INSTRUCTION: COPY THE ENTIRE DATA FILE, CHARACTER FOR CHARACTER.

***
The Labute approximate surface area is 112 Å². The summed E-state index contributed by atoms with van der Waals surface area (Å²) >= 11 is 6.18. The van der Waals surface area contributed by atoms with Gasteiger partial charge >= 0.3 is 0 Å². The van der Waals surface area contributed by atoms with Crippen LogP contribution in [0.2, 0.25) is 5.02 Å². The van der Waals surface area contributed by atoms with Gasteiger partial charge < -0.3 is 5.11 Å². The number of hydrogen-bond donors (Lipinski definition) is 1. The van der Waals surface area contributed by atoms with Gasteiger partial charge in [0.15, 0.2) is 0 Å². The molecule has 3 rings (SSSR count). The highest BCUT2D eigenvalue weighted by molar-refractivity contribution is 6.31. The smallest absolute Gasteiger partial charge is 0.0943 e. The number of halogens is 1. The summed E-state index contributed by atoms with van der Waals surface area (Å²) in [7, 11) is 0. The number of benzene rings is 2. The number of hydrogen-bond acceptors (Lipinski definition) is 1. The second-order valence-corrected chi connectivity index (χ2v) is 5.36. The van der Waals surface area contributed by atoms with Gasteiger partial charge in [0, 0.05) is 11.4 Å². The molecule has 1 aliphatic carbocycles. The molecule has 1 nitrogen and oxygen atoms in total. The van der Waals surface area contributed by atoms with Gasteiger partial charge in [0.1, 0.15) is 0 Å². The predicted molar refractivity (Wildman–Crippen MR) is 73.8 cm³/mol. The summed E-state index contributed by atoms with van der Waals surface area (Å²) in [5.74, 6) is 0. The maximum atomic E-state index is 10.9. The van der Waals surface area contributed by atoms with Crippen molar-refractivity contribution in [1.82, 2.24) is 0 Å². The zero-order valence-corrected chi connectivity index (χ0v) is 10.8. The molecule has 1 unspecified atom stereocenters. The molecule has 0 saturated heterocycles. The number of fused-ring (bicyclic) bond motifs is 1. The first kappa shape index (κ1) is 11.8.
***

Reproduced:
The Labute approximate surface area is 112 Å². The summed E-state index contributed by atoms with van der Waals surface area (Å²) >= 11 is 6.18. The van der Waals surface area contributed by atoms with Gasteiger partial charge >= 0.3 is 0 Å². The van der Waals surface area contributed by atoms with Crippen LogP contribution in [0.2, 0.25) is 5.02 Å². The van der Waals surface area contributed by atoms with Gasteiger partial charge < -0.3 is 5.11 Å². The number of hydrogen-bond donors (Lipinski definition) is 1. The van der Waals surface area contributed by atoms with Gasteiger partial charge in [0.15, 0.2) is 0 Å². The molecule has 3 rings (SSSR count). The highest BCUT2D eigenvalue weighted by molar-refractivity contribution is 6.31. The smallest absolute Gasteiger partial charge is 0.0943 e. The number of halogens is 1. The summed E-state index contributed by atoms with van der Waals surface area (Å²) in [7, 11) is 0. The number of benzene rings is 2. The number of hydrogen-bond acceptors (Lipinski definition) is 1. The second-order valence-corrected chi connectivity index (χ2v) is 5.36. The van der Waals surface area contributed by atoms with Gasteiger partial charge in [0, 0.05) is 11.4 Å². The molecule has 1 aliphatic carbocycles. The molecule has 1 nitrogen and oxygen atoms in total. The van der Waals surface area contributed by atoms with Gasteiger partial charge in [0.1, 0.15) is 0 Å². The predicted molar refractivity (Wildman–Crippen MR) is 73.8 cm³/mol. The summed E-state index contributed by atoms with van der Waals surface area (Å²) in [5.74, 6) is 0. The maximum atomic E-state index is 10.9. The van der Waals surface area contributed by atoms with Crippen molar-refractivity contribution in [1.82, 2.24) is 0 Å². The zero-order valence-corrected chi connectivity index (χ0v) is 10.8. The molecule has 1 unspecified atom stereocenters. The molecule has 0 saturated heterocycles. The number of fused-ring (bicyclic) bond motifs is 1. The first kappa shape index (κ1) is 11.8.